Craig Settles: There’s a TAP–Telehealth Access Point–for That!

By one estimate, there are over 400,000 healthcare-related apps at the App Store. But what’s a Telehealth Access Point?

TAPs are self-contained spaces that are furnished with an internet connection, a computing device equipped with a camer­­­­a, speaker and microphone, and a dedicated private room or kiosk open to the general public. It is telehealth broken down to its essential elements.

A TAP could be a blessing if a person having a mental health crisis needs a safe place. Rural residents can find TAPs are low-pressure environments to try out telehealth. TAPs at trusted places such as barbershops, hairdressers, or churches are places to go for appointments when people don’t have Internet accounts, laptops or their smart phone is data-capped out.

“The Find Telehealth app located at our webssite is a tool that helps people find TAPs if they need them, and the app will help these established TAPs become better utilized by their communities,” said Jaleen Johnson, program manager for the Northwest Regional Telehealth Resource Center and the Utah Education and Telehealth Network. “TAPs are scalable at many different levels. These typical locations you’ve described would have the basic necessities for a TAP, though some across the region have added features.”

Nicki Perisho, program director for NRTRC, continued, “Currently TAPs are live, but we have been marketing it as only being available in the Northwest Region (Alaska, Washington, Oregon, Montana, Idaho, Wyoming, Utah). Not all the regional TRC’s have the same telehealth mapping functionality. There is another mapping project being utilized by five of the other TRCs that is still in beta testing.”

Location data can be entered by NRTRC, individuals that run the TAPs and individuals independently finding TAPs after NRTRC verifies it. TAPs do not provide medical services, just access to the Internet and a device to connect to a telehealth appointment. There is no charge for that access at this time.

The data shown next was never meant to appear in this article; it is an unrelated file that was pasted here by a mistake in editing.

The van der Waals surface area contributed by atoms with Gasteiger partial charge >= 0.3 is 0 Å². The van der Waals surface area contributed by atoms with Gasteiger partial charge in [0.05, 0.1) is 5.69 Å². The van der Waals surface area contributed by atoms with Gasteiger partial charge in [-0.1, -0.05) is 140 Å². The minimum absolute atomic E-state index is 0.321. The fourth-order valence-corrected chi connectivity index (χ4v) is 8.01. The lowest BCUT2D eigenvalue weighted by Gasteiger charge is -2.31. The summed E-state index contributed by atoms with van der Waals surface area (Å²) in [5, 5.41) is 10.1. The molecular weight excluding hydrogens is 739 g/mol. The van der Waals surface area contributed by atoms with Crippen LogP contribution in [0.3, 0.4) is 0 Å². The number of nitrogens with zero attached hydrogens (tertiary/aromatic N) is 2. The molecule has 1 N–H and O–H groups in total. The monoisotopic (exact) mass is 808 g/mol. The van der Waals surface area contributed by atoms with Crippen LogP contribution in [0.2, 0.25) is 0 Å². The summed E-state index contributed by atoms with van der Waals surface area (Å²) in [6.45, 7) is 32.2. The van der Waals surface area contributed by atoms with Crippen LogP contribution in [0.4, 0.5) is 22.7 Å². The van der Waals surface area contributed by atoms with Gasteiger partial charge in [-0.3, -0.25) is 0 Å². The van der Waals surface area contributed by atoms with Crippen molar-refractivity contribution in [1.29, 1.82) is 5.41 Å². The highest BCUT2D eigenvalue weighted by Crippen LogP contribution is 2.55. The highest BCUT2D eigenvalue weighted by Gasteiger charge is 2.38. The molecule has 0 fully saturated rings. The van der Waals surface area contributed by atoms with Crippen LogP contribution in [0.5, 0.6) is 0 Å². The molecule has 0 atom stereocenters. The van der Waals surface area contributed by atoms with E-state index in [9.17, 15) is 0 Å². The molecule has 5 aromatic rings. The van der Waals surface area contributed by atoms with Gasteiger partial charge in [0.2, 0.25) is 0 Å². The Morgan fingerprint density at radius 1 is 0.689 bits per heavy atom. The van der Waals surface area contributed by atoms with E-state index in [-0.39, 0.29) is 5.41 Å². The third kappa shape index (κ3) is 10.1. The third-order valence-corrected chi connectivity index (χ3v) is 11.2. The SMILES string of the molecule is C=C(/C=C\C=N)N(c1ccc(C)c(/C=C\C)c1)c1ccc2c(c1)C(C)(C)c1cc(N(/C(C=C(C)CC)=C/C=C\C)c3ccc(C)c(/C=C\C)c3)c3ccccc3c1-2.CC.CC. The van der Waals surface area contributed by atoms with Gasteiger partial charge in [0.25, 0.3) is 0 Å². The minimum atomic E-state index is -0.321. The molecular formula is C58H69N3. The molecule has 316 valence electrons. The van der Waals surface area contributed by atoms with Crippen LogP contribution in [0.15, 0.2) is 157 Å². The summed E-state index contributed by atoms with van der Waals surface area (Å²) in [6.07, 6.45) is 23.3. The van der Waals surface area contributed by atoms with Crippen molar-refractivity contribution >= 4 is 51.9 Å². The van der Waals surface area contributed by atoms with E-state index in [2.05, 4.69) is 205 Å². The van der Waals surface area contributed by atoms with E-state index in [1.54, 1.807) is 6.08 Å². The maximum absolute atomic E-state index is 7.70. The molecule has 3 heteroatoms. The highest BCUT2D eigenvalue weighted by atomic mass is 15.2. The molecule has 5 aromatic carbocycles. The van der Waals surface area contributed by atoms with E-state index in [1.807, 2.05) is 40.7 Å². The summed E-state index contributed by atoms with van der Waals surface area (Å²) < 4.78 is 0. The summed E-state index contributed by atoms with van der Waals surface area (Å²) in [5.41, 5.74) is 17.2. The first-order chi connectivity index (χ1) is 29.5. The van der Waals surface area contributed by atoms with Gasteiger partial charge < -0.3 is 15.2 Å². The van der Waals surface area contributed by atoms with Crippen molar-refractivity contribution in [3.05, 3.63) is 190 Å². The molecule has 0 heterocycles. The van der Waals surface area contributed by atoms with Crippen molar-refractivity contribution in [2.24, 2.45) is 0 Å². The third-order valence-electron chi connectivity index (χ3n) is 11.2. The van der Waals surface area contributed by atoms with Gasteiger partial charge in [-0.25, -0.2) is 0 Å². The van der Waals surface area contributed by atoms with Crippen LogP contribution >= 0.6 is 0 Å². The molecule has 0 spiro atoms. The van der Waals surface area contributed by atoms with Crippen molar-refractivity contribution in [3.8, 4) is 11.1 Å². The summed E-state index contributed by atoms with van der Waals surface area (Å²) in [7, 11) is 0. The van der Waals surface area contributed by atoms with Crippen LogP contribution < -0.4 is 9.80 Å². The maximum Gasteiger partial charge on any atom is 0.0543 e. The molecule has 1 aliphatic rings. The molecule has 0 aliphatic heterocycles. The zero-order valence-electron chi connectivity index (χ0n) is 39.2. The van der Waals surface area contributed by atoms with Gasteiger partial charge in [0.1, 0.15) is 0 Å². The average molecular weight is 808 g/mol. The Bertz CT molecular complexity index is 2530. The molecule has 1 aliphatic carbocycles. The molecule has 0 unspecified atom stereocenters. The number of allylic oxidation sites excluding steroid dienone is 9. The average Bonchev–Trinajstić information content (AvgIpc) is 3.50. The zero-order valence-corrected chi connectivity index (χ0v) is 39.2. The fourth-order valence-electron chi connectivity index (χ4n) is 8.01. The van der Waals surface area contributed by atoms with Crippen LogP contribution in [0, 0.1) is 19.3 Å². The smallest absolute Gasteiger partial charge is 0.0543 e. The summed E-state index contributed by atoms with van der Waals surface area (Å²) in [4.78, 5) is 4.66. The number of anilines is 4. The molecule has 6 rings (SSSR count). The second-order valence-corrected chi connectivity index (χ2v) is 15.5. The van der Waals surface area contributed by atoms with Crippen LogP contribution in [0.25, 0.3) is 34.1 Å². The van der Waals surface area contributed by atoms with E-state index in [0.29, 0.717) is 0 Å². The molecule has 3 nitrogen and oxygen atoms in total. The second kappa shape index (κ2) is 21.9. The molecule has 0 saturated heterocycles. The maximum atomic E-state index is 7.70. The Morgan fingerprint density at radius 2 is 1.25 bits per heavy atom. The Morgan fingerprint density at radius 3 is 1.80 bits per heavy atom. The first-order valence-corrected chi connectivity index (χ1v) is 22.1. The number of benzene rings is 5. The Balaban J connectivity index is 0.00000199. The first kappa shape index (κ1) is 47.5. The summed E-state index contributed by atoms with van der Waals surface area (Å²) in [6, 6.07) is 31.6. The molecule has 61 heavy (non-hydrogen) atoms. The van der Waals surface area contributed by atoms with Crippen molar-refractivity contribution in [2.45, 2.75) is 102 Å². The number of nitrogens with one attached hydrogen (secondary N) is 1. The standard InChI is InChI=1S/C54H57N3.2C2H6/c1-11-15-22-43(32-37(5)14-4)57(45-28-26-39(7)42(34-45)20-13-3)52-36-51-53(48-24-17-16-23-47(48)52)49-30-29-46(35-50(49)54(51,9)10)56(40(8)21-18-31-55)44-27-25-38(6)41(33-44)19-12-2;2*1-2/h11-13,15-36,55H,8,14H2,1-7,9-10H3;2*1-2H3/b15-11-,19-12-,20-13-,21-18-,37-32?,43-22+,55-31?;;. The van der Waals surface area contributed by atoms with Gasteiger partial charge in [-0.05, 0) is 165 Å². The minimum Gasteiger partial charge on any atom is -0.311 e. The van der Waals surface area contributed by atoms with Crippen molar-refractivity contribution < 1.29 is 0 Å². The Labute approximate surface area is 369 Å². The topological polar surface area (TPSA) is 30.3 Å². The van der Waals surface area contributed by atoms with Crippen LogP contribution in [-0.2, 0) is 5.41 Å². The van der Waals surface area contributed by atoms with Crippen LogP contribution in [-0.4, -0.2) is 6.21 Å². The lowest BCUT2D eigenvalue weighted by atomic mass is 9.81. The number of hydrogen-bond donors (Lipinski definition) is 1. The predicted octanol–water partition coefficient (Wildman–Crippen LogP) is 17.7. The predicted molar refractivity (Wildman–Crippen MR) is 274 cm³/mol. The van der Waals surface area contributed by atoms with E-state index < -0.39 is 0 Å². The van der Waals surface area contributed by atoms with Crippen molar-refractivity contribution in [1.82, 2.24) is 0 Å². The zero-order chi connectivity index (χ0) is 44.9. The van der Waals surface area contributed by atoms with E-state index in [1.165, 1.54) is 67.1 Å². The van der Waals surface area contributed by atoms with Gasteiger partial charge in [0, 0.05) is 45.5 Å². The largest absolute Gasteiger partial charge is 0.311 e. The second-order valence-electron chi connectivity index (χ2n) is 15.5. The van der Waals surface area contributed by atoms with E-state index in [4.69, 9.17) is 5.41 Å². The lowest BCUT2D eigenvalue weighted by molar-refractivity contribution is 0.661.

TAPs, strategically speaking

TAPs have a wonderful potential to impact telehealth deployments, especially if communities maximize TAPs’ public health value with a plan, some thought and a little kick-ass marketing strategy.

Every state is working feverishly to produce statewide broadband plans as well as digital inclusion plans by in Fall. Then true craziness begins as local broadband teams start jockeying for millions of federal and state dollars. Public health official and stakeholders need to leverage these planning activities with health needs assessment to determine where TAPs can play.

Poor people are in a crisis of poor health!

Right off the bat there’s a market need for TAPs because 25 percent of U.S. homes do not have internet access, often due to affordability issues. A little research will uncover that those who can’t afford broadband have trouble keeping food on the table, they don’t have insurance or regular doctors, and they have a higher propensity to be chronically sick or unhealthy. Consider broadband and telehealth the double-edged sword of digital health.

Health Affairs, a leading journal of health policy, wrote recently that “Poor adults are five times as likely as those with incomes above 400 percent of the federal poverty level to report being in poor or fair health. Low-income Americans have higher rates of heart disease, diabetes, stroke, and other chronic conditions, compared to higher-income Americans.” TAPs can or should be a part of every digital equity plan.